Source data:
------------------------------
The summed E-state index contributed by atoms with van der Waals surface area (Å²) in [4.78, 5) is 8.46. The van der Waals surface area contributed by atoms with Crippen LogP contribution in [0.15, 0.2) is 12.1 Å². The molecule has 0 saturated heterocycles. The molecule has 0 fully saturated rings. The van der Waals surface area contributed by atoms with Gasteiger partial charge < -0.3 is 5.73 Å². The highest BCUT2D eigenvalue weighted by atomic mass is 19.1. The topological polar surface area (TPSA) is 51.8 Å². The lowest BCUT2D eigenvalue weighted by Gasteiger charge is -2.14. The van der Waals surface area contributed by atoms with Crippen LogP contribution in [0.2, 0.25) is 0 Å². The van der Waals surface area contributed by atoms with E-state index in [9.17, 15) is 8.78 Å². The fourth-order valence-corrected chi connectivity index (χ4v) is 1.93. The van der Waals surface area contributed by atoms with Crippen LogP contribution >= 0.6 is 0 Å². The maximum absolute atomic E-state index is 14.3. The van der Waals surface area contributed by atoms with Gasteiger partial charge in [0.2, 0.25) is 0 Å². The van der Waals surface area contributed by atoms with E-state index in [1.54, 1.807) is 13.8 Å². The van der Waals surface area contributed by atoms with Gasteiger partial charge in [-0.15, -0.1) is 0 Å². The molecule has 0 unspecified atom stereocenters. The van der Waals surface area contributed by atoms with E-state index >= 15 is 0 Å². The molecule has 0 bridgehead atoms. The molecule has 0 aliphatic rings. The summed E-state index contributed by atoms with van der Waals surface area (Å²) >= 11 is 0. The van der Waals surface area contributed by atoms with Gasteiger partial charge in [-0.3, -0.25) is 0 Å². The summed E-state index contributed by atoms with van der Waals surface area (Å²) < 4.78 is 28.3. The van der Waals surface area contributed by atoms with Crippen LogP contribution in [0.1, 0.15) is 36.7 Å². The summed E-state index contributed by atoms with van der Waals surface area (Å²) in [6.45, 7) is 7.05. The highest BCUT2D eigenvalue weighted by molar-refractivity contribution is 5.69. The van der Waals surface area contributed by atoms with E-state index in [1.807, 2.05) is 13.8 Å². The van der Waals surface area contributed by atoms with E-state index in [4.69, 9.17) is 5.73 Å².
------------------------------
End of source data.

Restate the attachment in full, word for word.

The summed E-state index contributed by atoms with van der Waals surface area (Å²) in [4.78, 5) is 8.46. The van der Waals surface area contributed by atoms with Crippen LogP contribution in [0.15, 0.2) is 12.1 Å². The molecule has 0 saturated heterocycles. The molecule has 0 fully saturated rings. The van der Waals surface area contributed by atoms with Gasteiger partial charge < -0.3 is 5.73 Å². The highest BCUT2D eigenvalue weighted by atomic mass is 19.1. The topological polar surface area (TPSA) is 51.8 Å². The lowest BCUT2D eigenvalue weighted by Gasteiger charge is -2.14. The van der Waals surface area contributed by atoms with Crippen LogP contribution in [0.2, 0.25) is 0 Å². The van der Waals surface area contributed by atoms with E-state index in [9.17, 15) is 8.78 Å². The fourth-order valence-corrected chi connectivity index (χ4v) is 1.93. The van der Waals surface area contributed by atoms with Crippen LogP contribution >= 0.6 is 0 Å². The maximum absolute atomic E-state index is 14.3. The van der Waals surface area contributed by atoms with Gasteiger partial charge in [0.2, 0.25) is 0 Å². The van der Waals surface area contributed by atoms with E-state index in [1.54, 1.807) is 13.8 Å². The van der Waals surface area contributed by atoms with Gasteiger partial charge in [-0.15, -0.1) is 0 Å². The molecule has 0 unspecified atom stereocenters. The van der Waals surface area contributed by atoms with E-state index >= 15 is 0 Å². The molecule has 0 bridgehead atoms. The molecule has 0 aliphatic rings. The summed E-state index contributed by atoms with van der Waals surface area (Å²) >= 11 is 0. The van der Waals surface area contributed by atoms with Gasteiger partial charge in [-0.3, -0.25) is 0 Å². The summed E-state index contributed by atoms with van der Waals surface area (Å²) < 4.78 is 28.3. The van der Waals surface area contributed by atoms with Crippen LogP contribution in [0.1, 0.15) is 36.7 Å². The summed E-state index contributed by atoms with van der Waals surface area (Å²) in [6.45, 7) is 7.05. The highest BCUT2D eigenvalue weighted by molar-refractivity contribution is 5.69. The van der Waals surface area contributed by atoms with E-state index in [1.807, 2.05) is 13.8 Å². The van der Waals surface area contributed by atoms with E-state index in [4.69, 9.17) is 5.73 Å².